Rotational Symmetry Simply Set Out

Lattice Labyrinth Tessellations rarely (and inconsequentially so far as I’m concerned) exhibit mirror symmetry, that is they don’t look the same if you reflect them or flip them over to look from the other side. They are right- or left-handed you might say – which to most of us means asymmetrical. They do however exhibit beautiful rotational symmetry. Here are some flower-petal patterns that illustrate what I mean and the symbols that are used to illustrate rotational symmetry properties.


The chessboard or square lattice tessellations exhibit patterns of symmetry axes. They also exhibit mirror symmetry, but let’s ignore that to avoid complicating the picture –  only the rotational symmetry is inherited by Lattice Labyrinths tessellations.


The tetrad axes are marked in two colours as the red and black axes have different environments, the centres and corners of squares respectively. The dyad axes appear in differing orientations because that’s how they are inter-related by the tetrad and hexad or triad axes, around with they “swing”. If you now return to some of the other posts, you can see how they (so far, there will be others) share one or other of these patterns of rotational symmetry axes.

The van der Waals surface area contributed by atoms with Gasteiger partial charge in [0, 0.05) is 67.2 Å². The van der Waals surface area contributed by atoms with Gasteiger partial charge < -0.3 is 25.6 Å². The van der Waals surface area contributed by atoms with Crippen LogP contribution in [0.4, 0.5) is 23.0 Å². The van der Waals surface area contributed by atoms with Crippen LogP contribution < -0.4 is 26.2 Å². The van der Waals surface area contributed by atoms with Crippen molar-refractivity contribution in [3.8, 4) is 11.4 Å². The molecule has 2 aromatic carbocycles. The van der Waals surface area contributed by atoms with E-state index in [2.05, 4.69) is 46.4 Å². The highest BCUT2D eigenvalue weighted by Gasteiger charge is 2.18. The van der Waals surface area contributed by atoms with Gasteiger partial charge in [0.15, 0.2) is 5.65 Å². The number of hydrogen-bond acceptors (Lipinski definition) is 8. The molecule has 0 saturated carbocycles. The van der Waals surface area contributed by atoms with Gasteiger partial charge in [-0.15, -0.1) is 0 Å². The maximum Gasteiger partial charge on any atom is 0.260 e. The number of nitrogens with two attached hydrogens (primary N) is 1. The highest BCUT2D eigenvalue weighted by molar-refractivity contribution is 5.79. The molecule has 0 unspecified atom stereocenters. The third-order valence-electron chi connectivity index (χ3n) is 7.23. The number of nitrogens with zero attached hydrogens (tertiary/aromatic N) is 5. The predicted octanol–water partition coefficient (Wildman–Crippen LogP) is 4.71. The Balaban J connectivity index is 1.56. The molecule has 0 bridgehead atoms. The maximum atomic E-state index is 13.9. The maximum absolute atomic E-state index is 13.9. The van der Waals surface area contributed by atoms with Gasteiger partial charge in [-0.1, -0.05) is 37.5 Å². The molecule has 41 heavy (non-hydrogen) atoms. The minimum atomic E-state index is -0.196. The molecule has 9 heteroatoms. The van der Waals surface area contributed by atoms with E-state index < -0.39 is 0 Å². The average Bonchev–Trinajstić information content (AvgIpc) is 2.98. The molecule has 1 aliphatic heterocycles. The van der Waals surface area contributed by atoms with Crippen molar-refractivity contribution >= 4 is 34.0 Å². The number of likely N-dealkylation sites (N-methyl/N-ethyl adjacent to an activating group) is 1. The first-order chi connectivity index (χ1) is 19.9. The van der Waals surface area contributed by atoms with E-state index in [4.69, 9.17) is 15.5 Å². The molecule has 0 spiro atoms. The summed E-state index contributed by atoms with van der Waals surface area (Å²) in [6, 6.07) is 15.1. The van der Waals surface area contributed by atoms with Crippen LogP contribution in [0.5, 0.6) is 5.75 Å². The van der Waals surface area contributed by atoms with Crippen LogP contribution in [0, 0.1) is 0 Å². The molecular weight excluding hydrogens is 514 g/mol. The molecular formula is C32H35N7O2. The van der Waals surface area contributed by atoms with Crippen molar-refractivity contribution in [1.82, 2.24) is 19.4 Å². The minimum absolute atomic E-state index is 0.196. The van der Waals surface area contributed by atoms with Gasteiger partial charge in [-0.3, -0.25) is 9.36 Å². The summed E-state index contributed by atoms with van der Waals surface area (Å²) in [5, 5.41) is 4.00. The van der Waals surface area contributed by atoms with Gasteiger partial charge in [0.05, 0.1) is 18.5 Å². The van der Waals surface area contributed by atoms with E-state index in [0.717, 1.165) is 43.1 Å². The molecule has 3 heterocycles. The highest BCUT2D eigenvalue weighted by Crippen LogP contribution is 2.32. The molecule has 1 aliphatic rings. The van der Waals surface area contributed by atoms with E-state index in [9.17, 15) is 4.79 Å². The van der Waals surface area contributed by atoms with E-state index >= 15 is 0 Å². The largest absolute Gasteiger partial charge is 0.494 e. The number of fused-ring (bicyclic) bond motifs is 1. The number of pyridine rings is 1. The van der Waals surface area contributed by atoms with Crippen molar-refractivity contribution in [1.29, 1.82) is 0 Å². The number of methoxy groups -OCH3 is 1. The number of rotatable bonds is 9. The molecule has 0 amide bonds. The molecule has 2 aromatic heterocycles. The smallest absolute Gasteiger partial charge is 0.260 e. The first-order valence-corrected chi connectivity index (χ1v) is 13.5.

About davescarthin

After a brief academic and local government career, long an independent bookseller/publisher at Scarthin Books, Cromford, Derbyshire, UK. An antiquarian bookseller in two senses, now also has time to be an annuated independent post-doc, developing the long dormant topic of lattice labyrinth tessellations - both a mathematical recreation and a source of compelling practical tiling/paving and textile designs. Presenting a paper and experiencing so many others at Bridges Seoul 2014 Mathart conference was a great treat, as was the MathsJam Annual Conference in November 2016. I'm building up to a more academic journal paper and trying hard to find practical outlets in graphic design and landscape architecture. An 8 ft square tiling design was part of the Wirksworth Festival Art and Architecture Trail 2016. I love giving illustrated talks, tailored to the audience. Get in touch to commission or to collaborate.
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